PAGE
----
Applications are now closed–the deadline for applications was June 30, and we will be notifying successful applicants soon.

Questions?: Contact Norah Piehl, norah@bostonbookfest.org

If you would like to submit a hard copy of your proposal, or if you would like to submit supporting materials, please send them to:

Norah Piehl, Deputy Director
Boston Book Festival
32R Essex St. Cambridge, MA 02139
norah@bostonbookfest.org

We look forward to reviewing your submissions!

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BBF 2016: Make It Your Own

If you’re as much of a planner as we are, you’re sure to be thrilled with the new schedule-building tools on our website. Here are a few tips to help you make the most of the new features!

Look!
The default option for displaying sessions is the so-called simple view, but that’s not your only choice! Choose from the dropdown menu under “Schedule” to look at our schedule as an expanded list with session descriptions, as a grid (like the one you’re used to seeing in our printed program guide), or even via an interactive map with venues and sessions listed.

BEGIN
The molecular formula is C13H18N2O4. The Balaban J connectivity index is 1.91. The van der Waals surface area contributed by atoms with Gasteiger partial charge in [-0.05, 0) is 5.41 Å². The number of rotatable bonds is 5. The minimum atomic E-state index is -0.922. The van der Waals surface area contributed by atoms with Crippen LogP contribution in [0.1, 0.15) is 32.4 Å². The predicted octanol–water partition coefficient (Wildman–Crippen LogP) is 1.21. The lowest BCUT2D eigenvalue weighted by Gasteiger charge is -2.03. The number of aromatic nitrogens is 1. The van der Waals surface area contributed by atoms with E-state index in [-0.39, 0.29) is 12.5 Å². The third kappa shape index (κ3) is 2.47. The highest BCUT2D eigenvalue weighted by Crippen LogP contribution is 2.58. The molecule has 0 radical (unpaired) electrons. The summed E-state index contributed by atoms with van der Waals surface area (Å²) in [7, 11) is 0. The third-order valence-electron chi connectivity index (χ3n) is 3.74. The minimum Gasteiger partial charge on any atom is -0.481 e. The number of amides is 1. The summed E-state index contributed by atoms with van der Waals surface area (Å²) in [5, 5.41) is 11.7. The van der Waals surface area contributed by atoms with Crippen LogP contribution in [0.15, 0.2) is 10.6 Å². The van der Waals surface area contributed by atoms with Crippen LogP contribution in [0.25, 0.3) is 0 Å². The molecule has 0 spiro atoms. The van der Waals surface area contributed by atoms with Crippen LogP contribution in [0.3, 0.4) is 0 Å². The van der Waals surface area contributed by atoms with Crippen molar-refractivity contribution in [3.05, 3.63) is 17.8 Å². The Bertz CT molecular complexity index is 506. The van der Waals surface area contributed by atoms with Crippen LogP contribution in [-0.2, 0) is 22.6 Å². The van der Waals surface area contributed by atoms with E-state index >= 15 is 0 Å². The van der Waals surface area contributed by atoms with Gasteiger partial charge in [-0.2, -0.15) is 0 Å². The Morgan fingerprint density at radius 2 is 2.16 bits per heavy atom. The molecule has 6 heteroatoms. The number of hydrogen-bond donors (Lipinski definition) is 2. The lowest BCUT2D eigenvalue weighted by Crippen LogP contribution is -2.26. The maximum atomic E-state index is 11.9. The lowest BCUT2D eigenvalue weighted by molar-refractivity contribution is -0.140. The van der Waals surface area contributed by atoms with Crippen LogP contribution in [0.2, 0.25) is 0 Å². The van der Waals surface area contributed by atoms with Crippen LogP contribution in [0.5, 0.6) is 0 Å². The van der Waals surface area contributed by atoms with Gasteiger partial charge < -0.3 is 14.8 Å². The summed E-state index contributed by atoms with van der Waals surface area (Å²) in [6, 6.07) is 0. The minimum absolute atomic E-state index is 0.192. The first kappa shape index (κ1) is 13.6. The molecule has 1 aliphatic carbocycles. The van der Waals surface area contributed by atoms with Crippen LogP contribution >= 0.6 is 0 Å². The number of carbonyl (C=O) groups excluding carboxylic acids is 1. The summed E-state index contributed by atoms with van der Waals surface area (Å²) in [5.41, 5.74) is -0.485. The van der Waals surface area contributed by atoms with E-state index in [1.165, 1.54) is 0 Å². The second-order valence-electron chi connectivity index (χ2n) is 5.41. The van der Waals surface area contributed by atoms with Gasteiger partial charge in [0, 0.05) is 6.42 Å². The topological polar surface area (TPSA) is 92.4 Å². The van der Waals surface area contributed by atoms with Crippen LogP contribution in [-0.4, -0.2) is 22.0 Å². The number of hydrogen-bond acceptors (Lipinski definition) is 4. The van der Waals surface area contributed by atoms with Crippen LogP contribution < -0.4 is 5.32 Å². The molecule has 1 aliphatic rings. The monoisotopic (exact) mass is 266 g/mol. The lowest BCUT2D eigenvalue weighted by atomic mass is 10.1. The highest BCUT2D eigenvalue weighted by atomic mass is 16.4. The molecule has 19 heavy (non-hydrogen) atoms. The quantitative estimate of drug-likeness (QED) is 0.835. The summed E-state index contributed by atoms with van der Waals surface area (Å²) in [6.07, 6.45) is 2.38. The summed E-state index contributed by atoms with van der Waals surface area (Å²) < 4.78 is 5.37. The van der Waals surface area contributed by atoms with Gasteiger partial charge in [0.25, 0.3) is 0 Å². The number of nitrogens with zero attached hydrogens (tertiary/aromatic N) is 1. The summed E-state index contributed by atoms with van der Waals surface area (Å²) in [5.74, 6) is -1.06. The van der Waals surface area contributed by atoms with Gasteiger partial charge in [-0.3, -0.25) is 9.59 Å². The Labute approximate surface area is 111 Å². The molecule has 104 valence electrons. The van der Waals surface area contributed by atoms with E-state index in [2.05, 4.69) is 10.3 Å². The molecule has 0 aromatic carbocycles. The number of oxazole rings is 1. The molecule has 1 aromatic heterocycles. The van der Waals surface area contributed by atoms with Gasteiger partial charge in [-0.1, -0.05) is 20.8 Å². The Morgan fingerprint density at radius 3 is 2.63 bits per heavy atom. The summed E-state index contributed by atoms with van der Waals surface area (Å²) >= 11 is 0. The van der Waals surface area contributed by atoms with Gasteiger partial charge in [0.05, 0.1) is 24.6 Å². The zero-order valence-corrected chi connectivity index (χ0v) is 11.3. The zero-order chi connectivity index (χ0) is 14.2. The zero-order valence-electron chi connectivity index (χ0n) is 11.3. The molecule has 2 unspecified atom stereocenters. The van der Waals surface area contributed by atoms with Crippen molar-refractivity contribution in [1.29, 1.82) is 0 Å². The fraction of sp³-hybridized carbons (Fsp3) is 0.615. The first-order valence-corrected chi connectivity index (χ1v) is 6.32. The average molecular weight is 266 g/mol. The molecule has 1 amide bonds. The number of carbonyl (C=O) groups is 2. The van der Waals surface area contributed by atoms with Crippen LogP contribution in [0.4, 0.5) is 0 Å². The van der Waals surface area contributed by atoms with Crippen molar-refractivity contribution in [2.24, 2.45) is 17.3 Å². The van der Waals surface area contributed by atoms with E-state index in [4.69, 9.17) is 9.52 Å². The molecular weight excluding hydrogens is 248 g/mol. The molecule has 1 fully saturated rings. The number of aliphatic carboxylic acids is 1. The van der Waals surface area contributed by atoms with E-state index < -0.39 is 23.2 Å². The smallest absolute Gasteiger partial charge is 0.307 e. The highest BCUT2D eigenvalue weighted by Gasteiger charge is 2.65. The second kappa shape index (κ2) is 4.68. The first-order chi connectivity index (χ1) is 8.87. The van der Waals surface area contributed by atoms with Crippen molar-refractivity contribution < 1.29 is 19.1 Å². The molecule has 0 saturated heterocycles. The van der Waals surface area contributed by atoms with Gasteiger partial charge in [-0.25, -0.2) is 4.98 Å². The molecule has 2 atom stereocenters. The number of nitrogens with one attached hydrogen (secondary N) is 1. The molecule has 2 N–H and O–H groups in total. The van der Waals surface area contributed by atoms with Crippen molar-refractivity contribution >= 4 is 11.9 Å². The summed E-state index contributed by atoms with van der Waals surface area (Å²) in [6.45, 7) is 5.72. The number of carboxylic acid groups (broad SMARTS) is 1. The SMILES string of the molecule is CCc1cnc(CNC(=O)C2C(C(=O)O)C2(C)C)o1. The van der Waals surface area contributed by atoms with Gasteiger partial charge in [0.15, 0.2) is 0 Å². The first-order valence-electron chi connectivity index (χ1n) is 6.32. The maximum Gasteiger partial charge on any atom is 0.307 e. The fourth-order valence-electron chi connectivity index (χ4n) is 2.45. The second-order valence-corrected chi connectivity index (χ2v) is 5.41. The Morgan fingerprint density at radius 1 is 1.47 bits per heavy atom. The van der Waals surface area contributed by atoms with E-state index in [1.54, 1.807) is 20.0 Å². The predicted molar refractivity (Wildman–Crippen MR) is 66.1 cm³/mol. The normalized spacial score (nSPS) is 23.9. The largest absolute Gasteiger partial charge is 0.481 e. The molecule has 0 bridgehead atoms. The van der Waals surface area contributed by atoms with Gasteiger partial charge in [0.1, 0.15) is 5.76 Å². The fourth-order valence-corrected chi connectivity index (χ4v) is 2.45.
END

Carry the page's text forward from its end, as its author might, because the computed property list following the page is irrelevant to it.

Filter!
You can also filter sessions by genre or audience—use the dropdowns from the navigation menu at the top of the page or filter from right within the schedule. Sessions are color-coded by genre, so start by selecting a session you like. Scroll down to the bottom of the page and then click on the category—you’ll instantly be taken to a version of the schedule that shows you just the sessions that fit that category. Just hit “Clear Filter” to go back to the full schedule at any time.

Save!
Want to keep track of your day at the BBF? It’s easy! Create a login and add sessions to “My Sched.” Any sessions that require preregistration will prompt you accordingly. You can change your schedule at any time, and you’ll even get a helpful reminder email the morning of the BBF (not that you’d forget to go!).

…and Go!
You can easily keep your schedule in your pocket by accessing our site on your smartphone. Your login information and personalized schedule can be saved across devices, or for even more flexibility and speed, download our BBF app for iPhone or Android.

Need more help?